We’re a couple of weeks into 2022 and the hits just keep coming. The U.S. is consistently posting daily COVID infections north of 1 million and this week set a new pandemic record for hospitalisations. Europe has been similarly impacted by the Omicron surge and China, with its “Zero Covid” approach, has again taken to shutting down major cities and infrastructure to extinguish community spread.
The net results aren’t surprising. International shipments are further delayed, store shelves are sparser and at-home deliveries are less reliable. Earlier this week, The Wall Street Journal published an astonishing analysis conducted by the New York Federal Reserve Bank. These economists created an index that captures the magnitude of our current supply chain disruptions in the context of the last quarter century. Suffice it to say, Icelandic volcano eruptions, financial meltdowns and Japanese earthquake/tsunamis don’t hold a candle to the current level of disruption from constraints and inflation.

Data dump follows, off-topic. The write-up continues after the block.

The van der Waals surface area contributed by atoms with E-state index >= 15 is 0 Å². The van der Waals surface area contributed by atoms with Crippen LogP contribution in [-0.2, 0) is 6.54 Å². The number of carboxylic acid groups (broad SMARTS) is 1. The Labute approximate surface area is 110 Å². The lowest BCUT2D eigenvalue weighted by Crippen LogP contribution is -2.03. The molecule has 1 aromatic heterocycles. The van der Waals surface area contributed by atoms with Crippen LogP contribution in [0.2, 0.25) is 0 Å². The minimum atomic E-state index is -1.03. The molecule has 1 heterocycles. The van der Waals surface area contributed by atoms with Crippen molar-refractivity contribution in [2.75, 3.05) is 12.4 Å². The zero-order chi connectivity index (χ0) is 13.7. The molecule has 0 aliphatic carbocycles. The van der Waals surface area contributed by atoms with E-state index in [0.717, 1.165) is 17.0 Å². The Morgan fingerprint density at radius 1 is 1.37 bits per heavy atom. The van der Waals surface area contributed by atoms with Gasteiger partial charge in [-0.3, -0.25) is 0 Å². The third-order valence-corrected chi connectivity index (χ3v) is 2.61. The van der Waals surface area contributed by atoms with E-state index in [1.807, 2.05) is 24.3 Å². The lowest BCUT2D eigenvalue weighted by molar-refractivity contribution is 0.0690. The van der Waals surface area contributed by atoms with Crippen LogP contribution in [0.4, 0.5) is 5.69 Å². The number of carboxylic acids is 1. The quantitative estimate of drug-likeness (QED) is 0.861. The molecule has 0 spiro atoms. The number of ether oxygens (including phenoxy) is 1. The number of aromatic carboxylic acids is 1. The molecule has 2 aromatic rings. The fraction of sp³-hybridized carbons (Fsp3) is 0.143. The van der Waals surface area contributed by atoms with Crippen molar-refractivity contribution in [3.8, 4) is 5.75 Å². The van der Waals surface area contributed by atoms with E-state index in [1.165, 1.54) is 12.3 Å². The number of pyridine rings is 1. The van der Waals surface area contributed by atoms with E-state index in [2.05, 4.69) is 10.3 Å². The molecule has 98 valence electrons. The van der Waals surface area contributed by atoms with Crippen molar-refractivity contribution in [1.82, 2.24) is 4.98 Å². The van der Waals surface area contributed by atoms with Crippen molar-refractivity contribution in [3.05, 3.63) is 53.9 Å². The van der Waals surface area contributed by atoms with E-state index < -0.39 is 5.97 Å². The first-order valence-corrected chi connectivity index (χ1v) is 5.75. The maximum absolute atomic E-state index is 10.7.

The statistical scale on the chart is standard deviations from the mean over the period. As context, with a normal distribution, the probability of being four deviations or greater from the mean is 0.006%. It reminds me of a sculpture on my local walking path in Fort Collins, Colorado, commemorating a destructive flood that was similarly unprecedented in the modern era.
Where Do We Go From Here?
Last year at this time, I wrote a blog titled, 2021: Our Mirror Year, cautiously heralding a return to economic growth and the potential for a new “Roaring ’20s.” While the long-term scenario may still arc in that direction, this year’s assessment is admittedly more clear-eyed realist than optimist. So, where do we go from here? Let’s consider this through the lens of economic markets, geopolitical/trade risks and global health.